It seems that Mr Heenan has taken the political silly season to heart. It difficult to see any other explanation for his apparent sudden disliking for takeaways.
Mr Heenan has been involved in development control , having been on Swindon Borough Council’s Planning Committee — more recently as committee chairman — since he was in his political nappies. He would be aware, one would hope, of the contents of his council’s Core Strategy, which requires local retail centres in all new developments to be in close proximity to other community facilities. In particular, if you look at any of the maps for new developments around Swindon in Part 4 of the strategy, you will see that each one has the ‘local centre’ and primary school located together. Any retail development outside of the the local centre is strongly discouraged by the strategy.
Yet now, Mr Heenan has proposed that fast-food takeaways be banned within ¼ mile of any school, as a ‘contribution’ to reducing child obesity. So you wouldn’t be able to open a takeaway anywhere outside of a local centre, nor within ¼ mile of a school, yet all new local centres would be within ¼ mile of a school.
Now komadori is only a very occasional eater of takeaways — about once per month — but they are an essential part of of any local community centre, along with a small general store, a pub and, quite often, a hairdressers. If there was evidence to support Mr Heenan’s ideas, perhaps it would be reasonable, but there is no hint of evidence in the agenda for the meeting at which Mr Heenan proposed this idea. And if takeaways should be banned, then what about general stores that sell sweets to children? And what about all those parents that drive their children to school — why not ban petrol station shops from selling junk food as well, in case the parents stop-off on the way and buy their kids something unhealthy? If Mr Heenan’s really concerned about children’s health, why not ban parking and waiting near schools, so that all children have to walk to school? All of these suggestions would be regarded by some as ridiculous, yet all could have just as big an effect on children’s health.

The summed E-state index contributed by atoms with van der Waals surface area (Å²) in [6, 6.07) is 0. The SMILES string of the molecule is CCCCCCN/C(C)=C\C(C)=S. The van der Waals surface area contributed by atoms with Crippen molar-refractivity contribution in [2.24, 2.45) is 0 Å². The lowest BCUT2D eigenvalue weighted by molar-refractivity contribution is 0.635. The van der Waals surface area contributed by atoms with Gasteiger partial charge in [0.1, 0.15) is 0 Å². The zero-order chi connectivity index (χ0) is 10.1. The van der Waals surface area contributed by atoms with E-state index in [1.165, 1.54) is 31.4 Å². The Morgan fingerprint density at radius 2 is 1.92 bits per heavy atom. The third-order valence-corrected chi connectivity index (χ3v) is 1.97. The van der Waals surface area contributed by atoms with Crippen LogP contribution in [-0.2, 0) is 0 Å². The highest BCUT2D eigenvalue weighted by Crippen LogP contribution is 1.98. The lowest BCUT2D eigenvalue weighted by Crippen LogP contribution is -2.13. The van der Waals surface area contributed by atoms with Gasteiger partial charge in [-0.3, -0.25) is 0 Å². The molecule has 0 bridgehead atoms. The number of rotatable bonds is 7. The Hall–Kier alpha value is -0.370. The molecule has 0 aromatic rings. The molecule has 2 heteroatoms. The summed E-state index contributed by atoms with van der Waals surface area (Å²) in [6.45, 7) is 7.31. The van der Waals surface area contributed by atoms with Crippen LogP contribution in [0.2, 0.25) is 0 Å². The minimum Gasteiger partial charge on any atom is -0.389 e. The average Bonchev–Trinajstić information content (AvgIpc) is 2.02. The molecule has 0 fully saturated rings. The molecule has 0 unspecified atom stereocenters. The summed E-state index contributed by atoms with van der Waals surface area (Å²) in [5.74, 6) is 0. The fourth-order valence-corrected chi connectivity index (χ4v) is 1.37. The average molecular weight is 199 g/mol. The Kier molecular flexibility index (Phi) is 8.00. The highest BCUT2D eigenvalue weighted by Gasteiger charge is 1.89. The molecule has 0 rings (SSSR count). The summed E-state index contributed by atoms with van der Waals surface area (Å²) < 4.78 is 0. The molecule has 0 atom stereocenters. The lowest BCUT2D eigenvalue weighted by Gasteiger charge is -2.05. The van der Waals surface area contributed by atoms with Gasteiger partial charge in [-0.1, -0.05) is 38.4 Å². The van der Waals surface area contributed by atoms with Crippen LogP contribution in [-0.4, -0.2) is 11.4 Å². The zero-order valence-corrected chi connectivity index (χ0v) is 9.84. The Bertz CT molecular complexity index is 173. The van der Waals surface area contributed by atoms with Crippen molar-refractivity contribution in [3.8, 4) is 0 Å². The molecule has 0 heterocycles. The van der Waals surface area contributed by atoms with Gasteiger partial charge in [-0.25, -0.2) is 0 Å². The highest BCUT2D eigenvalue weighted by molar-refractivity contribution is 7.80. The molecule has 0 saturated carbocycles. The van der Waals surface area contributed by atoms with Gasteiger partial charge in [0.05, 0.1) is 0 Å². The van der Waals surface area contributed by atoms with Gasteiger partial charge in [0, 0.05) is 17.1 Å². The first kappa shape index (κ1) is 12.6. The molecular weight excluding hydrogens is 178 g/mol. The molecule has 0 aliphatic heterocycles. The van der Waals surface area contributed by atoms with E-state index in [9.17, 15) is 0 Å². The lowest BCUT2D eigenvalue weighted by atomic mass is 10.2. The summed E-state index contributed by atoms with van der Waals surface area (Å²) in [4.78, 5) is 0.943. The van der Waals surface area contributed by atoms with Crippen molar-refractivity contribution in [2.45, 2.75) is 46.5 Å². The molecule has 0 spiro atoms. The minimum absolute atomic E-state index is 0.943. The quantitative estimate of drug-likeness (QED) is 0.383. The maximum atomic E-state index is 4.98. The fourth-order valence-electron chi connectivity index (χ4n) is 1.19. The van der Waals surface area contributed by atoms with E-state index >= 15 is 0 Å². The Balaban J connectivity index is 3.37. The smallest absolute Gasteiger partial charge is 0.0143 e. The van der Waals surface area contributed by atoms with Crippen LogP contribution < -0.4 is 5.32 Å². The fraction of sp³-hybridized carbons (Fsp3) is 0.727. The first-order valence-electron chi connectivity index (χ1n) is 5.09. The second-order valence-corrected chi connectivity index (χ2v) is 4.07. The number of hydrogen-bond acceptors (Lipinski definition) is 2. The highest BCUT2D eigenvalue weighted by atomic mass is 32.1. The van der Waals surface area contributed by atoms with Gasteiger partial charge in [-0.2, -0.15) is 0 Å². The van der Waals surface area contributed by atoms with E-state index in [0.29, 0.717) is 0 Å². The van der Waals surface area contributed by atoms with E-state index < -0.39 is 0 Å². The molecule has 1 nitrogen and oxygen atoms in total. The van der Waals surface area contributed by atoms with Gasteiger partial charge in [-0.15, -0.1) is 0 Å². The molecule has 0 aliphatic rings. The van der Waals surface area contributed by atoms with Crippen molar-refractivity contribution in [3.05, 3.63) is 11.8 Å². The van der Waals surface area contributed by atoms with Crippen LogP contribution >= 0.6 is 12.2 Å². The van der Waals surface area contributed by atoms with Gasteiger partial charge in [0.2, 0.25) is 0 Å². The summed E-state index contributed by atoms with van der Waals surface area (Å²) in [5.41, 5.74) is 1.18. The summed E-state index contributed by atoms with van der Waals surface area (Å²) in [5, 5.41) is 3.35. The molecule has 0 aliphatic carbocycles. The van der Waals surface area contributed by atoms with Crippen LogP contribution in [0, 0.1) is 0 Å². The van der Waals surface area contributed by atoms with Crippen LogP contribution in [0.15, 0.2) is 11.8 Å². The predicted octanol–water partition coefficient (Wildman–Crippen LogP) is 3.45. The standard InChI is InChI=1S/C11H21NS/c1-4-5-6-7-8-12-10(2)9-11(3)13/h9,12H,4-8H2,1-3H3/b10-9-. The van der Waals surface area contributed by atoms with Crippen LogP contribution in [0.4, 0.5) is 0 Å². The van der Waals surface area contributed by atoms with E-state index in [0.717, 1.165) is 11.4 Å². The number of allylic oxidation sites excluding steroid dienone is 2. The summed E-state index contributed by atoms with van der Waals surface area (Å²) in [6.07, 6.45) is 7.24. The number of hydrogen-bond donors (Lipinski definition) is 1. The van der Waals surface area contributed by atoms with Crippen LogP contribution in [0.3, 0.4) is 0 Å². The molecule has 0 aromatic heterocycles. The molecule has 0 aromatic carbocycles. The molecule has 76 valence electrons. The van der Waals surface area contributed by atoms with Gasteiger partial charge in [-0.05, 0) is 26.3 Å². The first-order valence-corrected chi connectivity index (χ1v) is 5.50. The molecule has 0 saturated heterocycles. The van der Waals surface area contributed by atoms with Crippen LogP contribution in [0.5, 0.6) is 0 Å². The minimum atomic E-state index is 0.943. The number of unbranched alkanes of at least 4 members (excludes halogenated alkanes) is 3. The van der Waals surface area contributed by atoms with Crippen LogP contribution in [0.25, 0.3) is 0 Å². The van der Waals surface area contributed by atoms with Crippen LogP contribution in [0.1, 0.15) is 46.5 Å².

Mr Heenan’s proposal is bereft of logic. To me this looks no more than a quick-fried policy, cooked-up in a hurry and quickly served to grab some summer headlines.